Buying Old, On the Cheap

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Rich preservationists, nonprofit museums and national parks hold title to swanky mansions or quaint cabins built decades and centuries ago – some valued in the millions of dollars, pledging ties to famous Americans and viewed by thousands of tourists yearly.

At the same time, obscure owners hang onto 18th and 19th century houses of wood frame or brick that may lack links to historic figures, don't boast much value now and are viewed only by wandering neighbors or pioneering travelers.

Ancient properties, whether iconic or unknown, list on real estate sites such as CIRCA Old Houses or when they’re for sale. Many hundreds of pricey homes on the market in historic districts show up on the online pages. But the real finds are inexpensive residences that, at least on the surface, claim history or architectural interest, often requiring extensive renovations but still able to be fixed up.

“I don't believe that you have to spend a fortune to find your dream home,” says Elizabeth Finkelstein, founder of CIRCA Old Houses.

The site, kicked off in 2013, includes a popular Instagram feed @cheapoldhouses of what it calls “America’s most beautiful, salvageable historical homes” for sale under $100,000.

“If you're the type who loves a diamond in the rough, and who looks forward to rolling up your sleeves and burying yourself in a house project, then you'd be the perfect person to purchase, restore and save one of these gems,” she says.

Offering searches by price ranges and for all of the 50 states, Puerto Rico and Canada, the company has built a following among real estate professionals and homeowners. “CIRCA came about in response to my own search for my family’s dream house,” Finkelstein says. Today CIRCA Old Houses claims more than 1.5 million page views to its website monthly.

Old home shoppers can check out photos and learn about regions with a propensity of lower-priced historic neighborhoods at, among other internet places,

The site, tied to the well-known TV program, lists its current projects as the Newton (Massachusetts) Generation NEXT House, Charleston Single House, 2017 Idea House Revival of a Rhode Island beach home and the Detroit House, a 1939 Russell Woods-design restored with help from the community.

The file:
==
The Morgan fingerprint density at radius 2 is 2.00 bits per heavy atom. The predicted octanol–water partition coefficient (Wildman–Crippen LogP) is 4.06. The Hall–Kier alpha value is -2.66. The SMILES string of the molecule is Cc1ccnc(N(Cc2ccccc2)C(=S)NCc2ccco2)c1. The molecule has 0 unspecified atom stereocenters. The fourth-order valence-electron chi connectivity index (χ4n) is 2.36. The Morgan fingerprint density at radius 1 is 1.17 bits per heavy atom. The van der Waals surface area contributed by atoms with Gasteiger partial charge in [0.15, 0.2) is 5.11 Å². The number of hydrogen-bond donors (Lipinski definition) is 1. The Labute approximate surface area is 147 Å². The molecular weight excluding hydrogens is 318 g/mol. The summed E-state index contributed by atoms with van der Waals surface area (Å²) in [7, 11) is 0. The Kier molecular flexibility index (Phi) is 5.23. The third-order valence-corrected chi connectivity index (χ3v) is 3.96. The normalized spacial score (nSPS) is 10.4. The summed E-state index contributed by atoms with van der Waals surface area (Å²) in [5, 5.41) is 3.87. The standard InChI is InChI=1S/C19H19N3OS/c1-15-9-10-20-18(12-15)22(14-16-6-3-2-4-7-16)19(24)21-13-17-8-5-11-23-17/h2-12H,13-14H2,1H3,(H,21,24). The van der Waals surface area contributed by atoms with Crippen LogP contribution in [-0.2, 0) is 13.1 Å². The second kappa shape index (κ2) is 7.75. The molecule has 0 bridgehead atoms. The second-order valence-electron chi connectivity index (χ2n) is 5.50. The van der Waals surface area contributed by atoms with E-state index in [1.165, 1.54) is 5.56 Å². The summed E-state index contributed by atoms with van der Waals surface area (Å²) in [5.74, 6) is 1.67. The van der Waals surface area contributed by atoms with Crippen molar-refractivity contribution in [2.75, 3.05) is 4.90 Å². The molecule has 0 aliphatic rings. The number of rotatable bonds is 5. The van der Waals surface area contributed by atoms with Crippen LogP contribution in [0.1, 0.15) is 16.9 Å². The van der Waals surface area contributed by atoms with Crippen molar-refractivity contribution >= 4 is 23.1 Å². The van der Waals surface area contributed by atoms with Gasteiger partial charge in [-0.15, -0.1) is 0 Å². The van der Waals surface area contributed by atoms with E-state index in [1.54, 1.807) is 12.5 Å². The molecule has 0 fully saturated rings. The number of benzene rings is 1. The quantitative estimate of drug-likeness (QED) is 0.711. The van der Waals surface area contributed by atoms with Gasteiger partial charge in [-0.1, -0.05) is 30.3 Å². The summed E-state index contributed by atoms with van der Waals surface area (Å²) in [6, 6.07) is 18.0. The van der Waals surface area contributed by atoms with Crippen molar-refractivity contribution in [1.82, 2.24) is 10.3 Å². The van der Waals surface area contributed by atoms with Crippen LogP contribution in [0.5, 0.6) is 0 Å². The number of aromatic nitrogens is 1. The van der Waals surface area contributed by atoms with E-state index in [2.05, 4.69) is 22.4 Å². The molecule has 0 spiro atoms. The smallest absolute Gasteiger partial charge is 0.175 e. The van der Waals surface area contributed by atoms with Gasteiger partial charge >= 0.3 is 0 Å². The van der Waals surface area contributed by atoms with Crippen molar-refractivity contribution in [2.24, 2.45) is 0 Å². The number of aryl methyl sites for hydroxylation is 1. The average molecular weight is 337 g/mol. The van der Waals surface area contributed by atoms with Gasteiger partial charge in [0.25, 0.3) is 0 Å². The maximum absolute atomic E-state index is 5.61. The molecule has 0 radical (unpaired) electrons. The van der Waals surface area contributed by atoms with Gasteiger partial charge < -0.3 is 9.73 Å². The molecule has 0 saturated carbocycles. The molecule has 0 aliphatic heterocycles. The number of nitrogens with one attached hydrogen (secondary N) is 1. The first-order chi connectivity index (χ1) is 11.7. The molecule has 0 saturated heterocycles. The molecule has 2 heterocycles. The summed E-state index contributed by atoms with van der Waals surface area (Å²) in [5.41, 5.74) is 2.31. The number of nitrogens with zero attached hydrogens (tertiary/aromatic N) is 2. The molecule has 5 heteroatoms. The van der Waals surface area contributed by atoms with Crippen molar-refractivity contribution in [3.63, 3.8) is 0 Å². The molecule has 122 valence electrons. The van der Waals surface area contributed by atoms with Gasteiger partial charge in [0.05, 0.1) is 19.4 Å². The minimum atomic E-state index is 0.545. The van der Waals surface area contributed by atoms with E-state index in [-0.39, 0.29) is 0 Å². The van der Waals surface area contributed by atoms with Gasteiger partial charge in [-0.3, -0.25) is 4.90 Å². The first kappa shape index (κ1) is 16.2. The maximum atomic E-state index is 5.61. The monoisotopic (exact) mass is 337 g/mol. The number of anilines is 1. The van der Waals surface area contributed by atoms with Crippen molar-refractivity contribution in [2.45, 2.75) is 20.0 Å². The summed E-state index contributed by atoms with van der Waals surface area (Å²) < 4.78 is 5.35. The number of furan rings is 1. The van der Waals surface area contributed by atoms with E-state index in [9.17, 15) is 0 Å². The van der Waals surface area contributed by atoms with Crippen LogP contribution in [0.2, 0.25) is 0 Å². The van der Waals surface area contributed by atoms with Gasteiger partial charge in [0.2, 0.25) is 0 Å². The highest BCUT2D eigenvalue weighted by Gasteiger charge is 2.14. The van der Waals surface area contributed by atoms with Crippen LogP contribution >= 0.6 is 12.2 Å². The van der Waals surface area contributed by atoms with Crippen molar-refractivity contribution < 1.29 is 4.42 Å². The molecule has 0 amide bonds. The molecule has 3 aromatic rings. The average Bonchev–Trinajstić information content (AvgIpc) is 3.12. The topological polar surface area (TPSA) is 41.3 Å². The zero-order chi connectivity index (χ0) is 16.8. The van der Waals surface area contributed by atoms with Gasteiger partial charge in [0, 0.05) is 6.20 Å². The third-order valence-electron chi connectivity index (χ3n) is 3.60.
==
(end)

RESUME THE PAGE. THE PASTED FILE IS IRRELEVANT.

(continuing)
Meanwhile, This Old House in the past decade compiled a guide of “14 great places where the historic houses need TLC, presenting life-affirming DIY challenges and plentiful opportunities.”

In brief, they are:

• Casey-Shattuck in Juneau, Alaska - homes built 1905-40 in Craftsman style.

• Selma, Alabama - fixer-upper bungalows to “massive Italianate.”

• Lincolnville, St. Augustine, Florida - the nation’s oldest city, founded by Spanish explorers in 1565, includes Folk Victorian homes dating 1870-1920.

• Dayton’s Bluff, St. Paul, Minnesota - a historic district with 18,000 residents showcases Queen Anne and Colonial Revival houses.

• The Shaw Neighborhood, St. Louis, Missouri -rows of Second Empire, Georgian and Tudor residences “like waking up on the set of Meet Me in St. Louis.”

• Near South, Lincoln, Nebraska - American Foursquare and Richardsonian Romanesque homes from 1869 to the 1920s.

• Phillipsburg, New Jersey – town’s 19th- and 20th-century houses include “downtown brownstones and multifamily townhouses, most with original details.”

• Goldsboro, North Carolina - Queen Annes, Stick Victorians and Italianates ranging in size from 1,100 to 6,400 square feet.

• Cathedral District, Bismarck, North Dakota - 20 blocks near downtown with 150 National Register homes including 1900-45 “Eclectic Era” Shingle and Prairie.

• Centre Park Historic District, Reading, Pennsylvania – “Reading's wealthy arrived in the 1870s, building country mansions mimicking Italian villas and British manors.”

• Hampton Heights Historic District, Spartanburg, South Carolina - Arts and Crafts and Queen Anne styles predominate.

• West Boulevard, Rapid City, South Dakota - three building periods 1875-1949 produced a mix of styles in the “Gateway to the Black Hills.”

• Lewisburg, West Virginia – “Outdoor enthusiasts, artists and old-house buffs find common ground” in the mountain town, with some homes dating to the late 1700s.

• Rainsford Historic District, Cheyenne, Wyoming - Victorians with quirky roofs stand out.

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